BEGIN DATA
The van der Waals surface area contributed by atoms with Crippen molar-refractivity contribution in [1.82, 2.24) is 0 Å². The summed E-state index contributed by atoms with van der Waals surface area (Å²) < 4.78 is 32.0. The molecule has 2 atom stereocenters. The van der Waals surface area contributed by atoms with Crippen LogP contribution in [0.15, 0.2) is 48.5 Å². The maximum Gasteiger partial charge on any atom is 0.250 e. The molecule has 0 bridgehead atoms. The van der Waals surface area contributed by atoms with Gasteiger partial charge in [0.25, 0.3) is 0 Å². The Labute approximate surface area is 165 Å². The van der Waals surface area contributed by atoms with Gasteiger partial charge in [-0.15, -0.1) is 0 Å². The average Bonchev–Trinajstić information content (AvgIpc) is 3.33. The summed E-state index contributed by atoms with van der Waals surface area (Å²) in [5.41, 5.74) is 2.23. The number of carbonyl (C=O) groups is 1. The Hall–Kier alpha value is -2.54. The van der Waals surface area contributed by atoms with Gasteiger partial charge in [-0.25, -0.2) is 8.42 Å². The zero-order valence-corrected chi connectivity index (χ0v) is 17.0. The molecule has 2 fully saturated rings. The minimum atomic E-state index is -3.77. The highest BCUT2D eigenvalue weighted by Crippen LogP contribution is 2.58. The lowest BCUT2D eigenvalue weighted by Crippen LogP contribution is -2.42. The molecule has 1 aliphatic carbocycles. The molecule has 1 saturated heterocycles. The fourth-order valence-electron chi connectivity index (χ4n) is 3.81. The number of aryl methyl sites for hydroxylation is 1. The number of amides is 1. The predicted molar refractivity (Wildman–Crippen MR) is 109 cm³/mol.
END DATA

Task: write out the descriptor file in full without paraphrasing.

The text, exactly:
The van der Waals surface area contributed by atoms with Crippen molar-refractivity contribution in [1.82, 2.24) is 0 Å². The summed E-state index contributed by atoms with van der Waals surface area (Å²) < 4.78 is 32.0. The molecule has 2 atom stereocenters. The van der Waals surface area contributed by atoms with Crippen LogP contribution in [0.15, 0.2) is 48.5 Å². The maximum Gasteiger partial charge on any atom is 0.250 e. The molecule has 0 bridgehead atoms. The van der Waals surface area contributed by atoms with Gasteiger partial charge in [0.25, 0.3) is 0 Å². The Labute approximate surface area is 165 Å². The van der Waals surface area contributed by atoms with Gasteiger partial charge in [-0.15, -0.1) is 0 Å². The average Bonchev–Trinajstić information content (AvgIpc) is 3.33. The summed E-state index contributed by atoms with van der Waals surface area (Å²) in [5.41, 5.74) is 2.23. The number of carbonyl (C=O) groups is 1. The Hall–Kier alpha value is -2.54. The van der Waals surface area contributed by atoms with Gasteiger partial charge in [-0.25, -0.2) is 8.42 Å². The zero-order valence-corrected chi connectivity index (χ0v) is 17.0. The molecule has 2 fully saturated rings. The minimum atomic E-state index is -3.77. The highest BCUT2D eigenvalue weighted by Crippen LogP contribution is 2.58. The lowest BCUT2D eigenvalue weighted by Crippen LogP contribution is -2.42. The molecule has 1 aliphatic carbocycles. The molecule has 1 saturated heterocycles. The fourth-order valence-electron chi connectivity index (χ4n) is 3.81. The number of aryl methyl sites for hydroxylation is 1. The number of amides is 1. The predicted molar refractivity (Wildman–Crippen MR) is 109 cm³/mol.